How to avoid school leader burnout

Jun 6, 2023

While the wellbeing of students and staff has climbed the agenda since the pandemic, the wellbeing of school leaders is still a low priority. This is short-sighted as research shows the quality of headteacher and principal wellbeing can have a significant impact on school effectiveness. Dr Helen Kelly shares practical advice on how school leaders can work to avoid burnout.

How to avoid school leader burnout

Jun 6, 2023 | ISL Magazine, Wellbeing

By Helen Kelly

While the wellbeing of students and staff has climbed the agenda since the pandemic, the wellbeing of school leaders is still a low priority. This is short-sighted as research shows the quality of headteacher and principal wellbeing can have a significant impact on school effectiveness. Over recent decades, senior leaders globally have experienced increasing workloads, longer working hours and a faster working pace, while their work is becoming more cognitively and emotionally demanding. Leaders are also struggling to effectively recover from these increased work demands in their non-work time. It is no surprise then that studies show most school leaders to be overwhelmed and experiencing burnout at a rate almost double that of employees generally.

The burnout continuum

Burnout is an occupational condition recognised by the World Health Organization as comprising three dimensions: exhaustion, detachment/cynicism and ineffectiveness. While most leaders do not burn out, it is important to understand that burnout is a continuum upon which all employees lie. At one end is engagement, where an individual experiences low levels of exhaustion and detachment/cynicism and high levels of effectiveness, and at the other end is burnout. In between, there are three other profiles that individuals may experience on the way to burnout: overextended, disengaged and ineffective. School leaders will move up and down this continuum during their career, depending on the demands of their role and their capacity to manage those demands.

The unique demands facing international school leaders

From a decade of research, I have learned that similar factors are likely to move a leader along the continuum towards burnout, regardless of where they work – the most common being unmanageable workloads, challenging adult relationships and poor support. International school leaders, however, experience a unique set of demands that may impact their wellbeing.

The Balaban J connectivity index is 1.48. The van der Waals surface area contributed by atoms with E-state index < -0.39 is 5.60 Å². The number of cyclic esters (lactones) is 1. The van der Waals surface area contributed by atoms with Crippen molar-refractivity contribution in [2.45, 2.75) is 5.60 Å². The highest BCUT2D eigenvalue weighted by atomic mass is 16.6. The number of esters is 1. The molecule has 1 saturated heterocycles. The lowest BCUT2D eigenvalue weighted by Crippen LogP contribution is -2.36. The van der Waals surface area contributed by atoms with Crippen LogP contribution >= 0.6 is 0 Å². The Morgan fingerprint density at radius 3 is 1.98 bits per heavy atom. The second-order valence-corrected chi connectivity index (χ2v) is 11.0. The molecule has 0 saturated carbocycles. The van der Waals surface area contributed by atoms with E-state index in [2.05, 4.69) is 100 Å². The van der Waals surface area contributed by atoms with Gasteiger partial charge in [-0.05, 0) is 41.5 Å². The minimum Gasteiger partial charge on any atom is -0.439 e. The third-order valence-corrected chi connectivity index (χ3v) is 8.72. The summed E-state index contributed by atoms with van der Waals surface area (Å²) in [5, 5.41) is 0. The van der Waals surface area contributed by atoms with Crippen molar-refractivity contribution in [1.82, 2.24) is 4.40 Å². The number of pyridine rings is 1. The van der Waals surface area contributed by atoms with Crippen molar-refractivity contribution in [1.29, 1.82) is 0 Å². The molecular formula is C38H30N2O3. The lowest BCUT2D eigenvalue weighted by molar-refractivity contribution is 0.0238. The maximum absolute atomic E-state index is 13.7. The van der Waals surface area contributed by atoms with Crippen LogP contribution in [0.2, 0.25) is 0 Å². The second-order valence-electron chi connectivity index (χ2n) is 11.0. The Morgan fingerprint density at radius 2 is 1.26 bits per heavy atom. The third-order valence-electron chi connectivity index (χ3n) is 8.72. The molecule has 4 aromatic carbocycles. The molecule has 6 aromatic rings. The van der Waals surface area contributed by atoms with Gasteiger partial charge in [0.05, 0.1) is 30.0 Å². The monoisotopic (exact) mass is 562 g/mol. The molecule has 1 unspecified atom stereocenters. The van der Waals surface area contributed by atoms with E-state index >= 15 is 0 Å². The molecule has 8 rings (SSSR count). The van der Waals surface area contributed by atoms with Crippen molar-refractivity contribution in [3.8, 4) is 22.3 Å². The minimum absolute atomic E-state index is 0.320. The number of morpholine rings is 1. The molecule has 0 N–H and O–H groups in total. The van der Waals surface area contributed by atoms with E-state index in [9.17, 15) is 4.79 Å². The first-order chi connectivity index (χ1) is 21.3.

Leading an international school can be a very intense experience and the responsibilities placed on head teachers and principals often go well beyond what leaders encounter in a domestic setting. Each school has its own set of complex, contextual factors that need to be navigated, often with little support and no safety net. The emotional demands of attending to the needs of a culturally diverse and often highly transient community, in whose lives the school is a major focal point, are considerable. Adult relationships with staff, parents and governance can be highly challenging and a source of significant stress, while the loneliness of leaders, living away from their social support network, brings additional strain.

In my 2017 study into the emotional demands of leading an international school, 97% of participants said they found their work to be emotionally challenging. Almost half of leaders found this impacted negatively on their work, while 50% felt it impacted negatively on their health and 47% said there had been times when they had felt close to breaking point.

The pandemic only served to intensify the demands placed on international school leaders. My 2020–2021 research found head teachers and principals across the globe to be under enormous strain. In 2023, the ongoing fallout of the crisis continues to impact schools and is having a significant effect on the wellbeing of their leaders.

“The emotional demands of attending to the needs of a culturally diverse, often highly transient community are considerable.”

Avoiding burnout and sustaining effective leadership

So, what can leaders do to avoid burnout and sustain effective leadership for the period of their whole career? First, it is important to understand that burnout is primarily a contextual condition and not a problem of the individual. The key to avoiding burnout, therefore, is not better self-care by leaders; the most effective way to prevent leaders from moving along the burnout continuum is to understand the school-based factors affecting them and to take steps to create a working environment where all leaders can flourish. In my book School Leaders Matter: Preventing Burnout, Managing Stress, and Improving Wellbeing, I set out a strategic framework to facilitate this process.